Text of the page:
It was only at that point in October 2008 that a crash finally arrived. What was the primary catalyst? While the rot in the system had been accumulating for years, the spark was the policy decision to allow Lehman Brothers to fail, followed by Washington Mutual, while having Merrill Lynch and Wachovia absorbed by Bank of America (BAC) and Wells Fargo (WFC), respectively, with companies like AIG and Citigroup (NYSE:C) on the brink. It was only at this point in October 2008, when market liquidity evaporated, along with the piling up of failures on Wall Street, that the market finally crashed. And over the next five months, it dropped precipitously and broadly, before reaching its final bottom in March 2009.
This raises an important “crash test” question to consider in regard to the financial crisis. What if policymakers never allowed Lehman and Washington Mutual to fail? What if they propped up Merrill Lynch and Wachovia? What if they intervened earlier in the case of AIG and Citigroup? Policymakers certainly would do so without skipping a beat today, so what about back then? At a minimum, the market likely would not have crashed. In many respects, it was the difference between ripping the Band-Aid off versus slowly peeling it away. Had the latter outcome taken place, the market would have likely continued grinding lower through 2009 into 2010, before finally bottoming out. As for the subsequent recovery from such a scenario, this too might have also been more muted, as the detritus would have remained in the global financial system in the process. We will never know, thanks to what some might describe as the policy mistake of allowing Lehman Brothers and others to fail (others might call this allowing the free market to run its course, but this is a topic for another article on another day).
So was the financial crisis a “crash”? Not initially for the broader market. It was a crash for the financial sector, and it likely would have eventually spilled over to bring lower the broader market, just as the tech sector had done six years earlier in 2002. Instead, it became a crash due to the lack of action from policymakers roughly one year after the bear market was already well underway.
What about the worst day in stock market history? This, of course, took place on Monday, October 19, 1987, when the U.S. stock market as measured by the Dow Jones Industrial Average (DIA) shed -22.61% in a single trading day.
Now that’s a “crash”. It was sudden. It was sharp. It was broadly based across sectors. The loss in portfolio value was sustained for a reasonable period of time. And the causes attributed to the crash included program trading (see high frequency trading today - check), overvaluation (historically high valuations today - check), and a drying up of liquidity (not yet, but with global central bank stimulus drawing to a close, it could be looming).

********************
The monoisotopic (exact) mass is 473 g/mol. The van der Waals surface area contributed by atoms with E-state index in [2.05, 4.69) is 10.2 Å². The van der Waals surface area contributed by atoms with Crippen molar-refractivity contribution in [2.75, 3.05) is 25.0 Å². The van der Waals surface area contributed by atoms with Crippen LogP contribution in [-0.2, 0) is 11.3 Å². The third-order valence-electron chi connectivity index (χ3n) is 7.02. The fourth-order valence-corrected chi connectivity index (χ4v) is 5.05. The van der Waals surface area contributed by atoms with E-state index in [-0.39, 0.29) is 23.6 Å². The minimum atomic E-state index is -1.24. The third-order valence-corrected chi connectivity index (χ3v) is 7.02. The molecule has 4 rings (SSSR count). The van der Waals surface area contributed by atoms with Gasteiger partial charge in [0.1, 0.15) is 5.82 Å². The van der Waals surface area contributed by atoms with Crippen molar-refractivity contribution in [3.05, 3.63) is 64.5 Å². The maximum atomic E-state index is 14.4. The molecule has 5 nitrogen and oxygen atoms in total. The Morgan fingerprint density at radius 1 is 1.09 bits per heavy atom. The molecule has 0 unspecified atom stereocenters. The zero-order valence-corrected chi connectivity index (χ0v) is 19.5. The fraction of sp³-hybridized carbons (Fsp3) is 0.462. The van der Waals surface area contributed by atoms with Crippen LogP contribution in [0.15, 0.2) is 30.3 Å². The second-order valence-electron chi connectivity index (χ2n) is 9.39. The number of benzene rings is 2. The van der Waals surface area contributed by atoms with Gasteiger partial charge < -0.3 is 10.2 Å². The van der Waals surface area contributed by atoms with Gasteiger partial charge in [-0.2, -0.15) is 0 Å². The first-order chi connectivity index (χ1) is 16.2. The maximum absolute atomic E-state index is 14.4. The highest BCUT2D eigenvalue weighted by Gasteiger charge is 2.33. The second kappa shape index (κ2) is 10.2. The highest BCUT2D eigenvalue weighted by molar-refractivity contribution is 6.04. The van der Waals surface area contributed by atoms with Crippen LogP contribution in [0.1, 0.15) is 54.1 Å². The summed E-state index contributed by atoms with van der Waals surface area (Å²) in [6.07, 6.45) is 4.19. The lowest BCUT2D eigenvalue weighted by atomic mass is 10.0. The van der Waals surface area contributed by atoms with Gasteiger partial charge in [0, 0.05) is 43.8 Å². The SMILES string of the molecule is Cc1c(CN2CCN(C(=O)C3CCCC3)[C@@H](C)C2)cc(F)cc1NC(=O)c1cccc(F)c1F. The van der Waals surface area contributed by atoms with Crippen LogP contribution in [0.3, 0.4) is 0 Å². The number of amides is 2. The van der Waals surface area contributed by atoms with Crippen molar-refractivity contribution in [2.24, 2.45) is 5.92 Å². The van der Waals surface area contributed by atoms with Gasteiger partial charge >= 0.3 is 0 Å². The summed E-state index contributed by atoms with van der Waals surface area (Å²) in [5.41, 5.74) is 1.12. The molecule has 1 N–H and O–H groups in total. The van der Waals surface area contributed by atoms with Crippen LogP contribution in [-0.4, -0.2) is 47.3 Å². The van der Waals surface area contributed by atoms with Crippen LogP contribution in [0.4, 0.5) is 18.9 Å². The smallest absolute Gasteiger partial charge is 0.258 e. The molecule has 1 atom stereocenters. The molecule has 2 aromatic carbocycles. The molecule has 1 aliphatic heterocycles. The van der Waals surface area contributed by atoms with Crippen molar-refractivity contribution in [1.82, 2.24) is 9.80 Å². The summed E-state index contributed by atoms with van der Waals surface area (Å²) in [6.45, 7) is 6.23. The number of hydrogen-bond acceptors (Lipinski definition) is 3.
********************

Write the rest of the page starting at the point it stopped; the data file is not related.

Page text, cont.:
But even with this epic past episode, it is worthwhile to put it into some context.
First, it is true that the decline was dramatic, but the result was nothing more than the market giving back the tremendous gains it had accumulated over the past year. For example, had an investor bought the S&P 500 Index on November 1, 1986, and vanished for a year, only to return on November 1, 1987, immediately after the crash, they would notice no discernable difference in their portfolio value.
Second, it did take about two years for the stock market to recover the losses it sustained over a very short period of time in October 1987, but the market began making its comeback almost immediately following the crash.
Third, and perhaps most importantly, this crash brought with it the birth of the “Fed put” that was in October 1987 completely unknown but today is accepted as a given and explicitly assumed to be in play on every given trading day. Put more simply, policies are now in place that were not in 1987 to prevent a similar style one-day market collapse from happening again to this extreme magnitude.
So yes, the 1987 episode was a crash. But that was thirty years ago. And a lot has changed since then to prevent something like this from repeating itself to this extreme, even despite some of the similarities in underlying characteristics versus today. Even under this traumatic scenario, it came in the wake of strong gains up to that point, and the market immediately started making its way back to the upside following the fall.
If Not A “Crash”, Then What?
Considering this recent historical perspective, what should we reasonably expect the next time around?
First, not a crash. Could we see a series of flash crashes as the short-term seizing of liquidity causes major dislocations in asset prices on any given trading day going forward? Certainly. But one thing we can be completely confident in is the fact that monetary policymakers will come rushing in at a moment’s notice to douse any capital market fires with a massive fire hose of liquidity and reassurances that more help is on the way, if needed. Heaven forbid, after all, that investment markets feel any degree of sustained stress any more.